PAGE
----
Tubthumping with Justice Neil Gorsuch. Except for an attached statement from Justice Neil Gorsuch, who brought the tubthumping bang.

If you complained about and/or suffered under various federal and state Covid-19 restrictions — some seemingly contradictory and unduly punitive — that statement is for you.

He began with a history of the case, asserting that it “illustrates the disruption we have experienced over the last three years in how our laws are made and our freedoms observed”. I probably should have mentioned that both he and Justice Jackson dissented from that December 27 stay in Arizona.

From there, he expanded his complaints from the specific (in Arizona) to the general (everything else associated with Covid-19 restrictions), starting with states and localities:

Since March 2020, we may have experienced the greatest intrusions on civil liberties in the peacetime history of this country. Executive officials across the country issued emergency decrees on a breathtaking scale. Governors and local leaders imposed lockdown orders forcing people to remain in their homes. They shuttered businesses and schools, public and private. They closed churches even as they allowed casinos and other favored businesses to carry on. They threatened violators not just with civil penalties but with criminal sanctions too. They surveilled church parking lots, recorded license plates, and issued notices warning that attendance at even outdoor services satisfying all state social-distancing and hygiene requirements could amount to criminal conduct. They divided cities and neighborhoods into color-coded zones, forced individuals to fight for their freedoms in court on emergency timetables, and then changed their color-coded schemes when defeat in court seemed imminent.

Thereafter he took the federal government to the woodshed:

Federal executive officials entered the act too. Not just with emergency immigration decrees. They deployed a public-health agency to regulate landlord-tenant relations nationwide. They used a workplace-safety agency to issue a vaccination mandate for most working Americans. They threatened to fire noncompliant employees, and warned that service members who refused to vaccinate might face dishonorable discharge and confinement. Along the way, it seems federal officials may have pressured social-media companies to suppress information about pandemic policies with which they disagreed.

The judicial branch writ large and state and federal legislatures were the next defendants in Justice Gorsuch’s rhetorical dock for their inaction:

While executive officials issued new emergency decrees at a furious pace, state legislatures and Congress — the bodies normally responsible for adopting our laws — too often fell silent. Courts bound to protect our liberties addressed a few — but hardly all — of the intrusions upon them. In some cases, like this one, courts even allowed themselves to be used to perpetuate emergency public-health decrees for collateral purposes, itself a form of emergency-lawmaking by-litigation.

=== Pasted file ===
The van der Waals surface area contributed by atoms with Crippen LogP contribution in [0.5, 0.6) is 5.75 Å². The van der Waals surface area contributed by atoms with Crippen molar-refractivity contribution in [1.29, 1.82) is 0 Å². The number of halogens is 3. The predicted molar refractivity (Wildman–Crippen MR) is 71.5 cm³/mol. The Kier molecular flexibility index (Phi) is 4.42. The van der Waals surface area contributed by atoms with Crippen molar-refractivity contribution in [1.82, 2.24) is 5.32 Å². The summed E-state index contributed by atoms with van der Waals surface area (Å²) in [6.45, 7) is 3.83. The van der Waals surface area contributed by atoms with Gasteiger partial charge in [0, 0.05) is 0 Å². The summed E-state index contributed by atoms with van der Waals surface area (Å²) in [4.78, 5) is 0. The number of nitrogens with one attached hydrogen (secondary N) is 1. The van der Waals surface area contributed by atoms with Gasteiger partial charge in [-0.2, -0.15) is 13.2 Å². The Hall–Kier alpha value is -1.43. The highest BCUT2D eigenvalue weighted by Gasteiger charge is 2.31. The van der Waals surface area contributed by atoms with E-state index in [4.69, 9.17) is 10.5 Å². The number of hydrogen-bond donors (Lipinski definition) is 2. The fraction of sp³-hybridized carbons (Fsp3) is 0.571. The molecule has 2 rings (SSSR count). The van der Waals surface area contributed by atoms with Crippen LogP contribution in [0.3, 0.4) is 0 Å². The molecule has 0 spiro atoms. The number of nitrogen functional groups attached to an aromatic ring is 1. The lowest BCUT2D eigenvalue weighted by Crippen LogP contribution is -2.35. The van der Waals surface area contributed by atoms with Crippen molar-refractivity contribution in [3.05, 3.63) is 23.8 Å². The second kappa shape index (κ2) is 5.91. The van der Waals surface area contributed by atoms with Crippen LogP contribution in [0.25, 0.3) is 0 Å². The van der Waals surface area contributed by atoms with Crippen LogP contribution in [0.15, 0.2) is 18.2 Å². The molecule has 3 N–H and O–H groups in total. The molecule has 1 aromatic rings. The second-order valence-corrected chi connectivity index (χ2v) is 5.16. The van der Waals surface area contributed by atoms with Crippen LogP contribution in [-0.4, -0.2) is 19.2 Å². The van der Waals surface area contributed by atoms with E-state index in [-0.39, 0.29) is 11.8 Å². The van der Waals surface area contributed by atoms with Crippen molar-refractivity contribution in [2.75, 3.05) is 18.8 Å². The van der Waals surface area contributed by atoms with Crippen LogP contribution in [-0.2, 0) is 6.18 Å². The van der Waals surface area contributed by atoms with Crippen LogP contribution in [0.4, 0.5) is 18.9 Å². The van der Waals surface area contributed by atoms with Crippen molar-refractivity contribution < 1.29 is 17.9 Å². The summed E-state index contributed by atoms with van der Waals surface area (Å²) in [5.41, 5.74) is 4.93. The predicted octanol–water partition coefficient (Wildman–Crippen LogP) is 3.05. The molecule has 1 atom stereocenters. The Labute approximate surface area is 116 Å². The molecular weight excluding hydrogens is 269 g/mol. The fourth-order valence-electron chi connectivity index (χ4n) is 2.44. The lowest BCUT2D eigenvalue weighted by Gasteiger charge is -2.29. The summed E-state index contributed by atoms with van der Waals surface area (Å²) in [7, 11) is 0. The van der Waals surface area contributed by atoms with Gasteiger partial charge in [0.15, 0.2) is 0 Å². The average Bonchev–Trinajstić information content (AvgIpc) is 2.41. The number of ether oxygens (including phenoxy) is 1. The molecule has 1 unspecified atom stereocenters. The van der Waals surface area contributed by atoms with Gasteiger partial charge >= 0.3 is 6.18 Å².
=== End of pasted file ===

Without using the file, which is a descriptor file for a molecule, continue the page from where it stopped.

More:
And then, he waxed philosophical in an excerpt for the ages:

Doubtless, many lessons can be learned from this chapter in our history, and hopefully serious efforts will be made to study it. One lesson might be this: Fear and the desire for safety are powerful forces. They can lead to a clamor for action — almost any action — as long as someone does something to address a perceived threat. A leader or an expert who claims he can fix everything, if only we do exactly as he says, can prove an irresistible force. We do not need to confront a bayonet, we need only a nudge, before we willingly abandon the nicety of requiring laws to be adopted by our legislative representatives and accept rule by decree. Along the way, we will accede to the loss of many cherished civil liberties — the right to worship freely, to debate public policy without censorship, to gather with friends and family, or simply to leave our homes. We may even cheer on those who ask us to disregard our normal lawmaking processes and forfeit our personal freedoms. Of course, this is no new story. Even the ancients warned that democracies can degenerate toward autocracy in the face of fear.

But maybe we have learned another lesson too. The concentration of power in the hands of so few may be efficient and sometimes popular. But it does not tend toward sound government. However wise one person or his advisors may be, that is no substitute for the wisdom of the whole of the American people that can be tapped in the legislative process. Decisions produced by those who indulge no criticism are rarely as good as those produced after robust and uncensored debate.


Make no mistake — decisive executive action is sometimes necessary and appropriate. But if emergency decrees promise to solve some problems, they threaten to generate others. And rule by indefinite emergency edict risks leaving all of us with a shell of a democracy and civil liberties just as hollow.

There’s something for everyone in Justice Gorsuch’s screed, but you likely won’t hear much about it because he spreads the blame widely, too. Perhaps the nameless demagogues crafting the president’s feckless border policies could take to heart the part about the dangers of “the concentration of power in the hands of so few” versus the wisdom of legislative mandates. I’m not optimistic, however.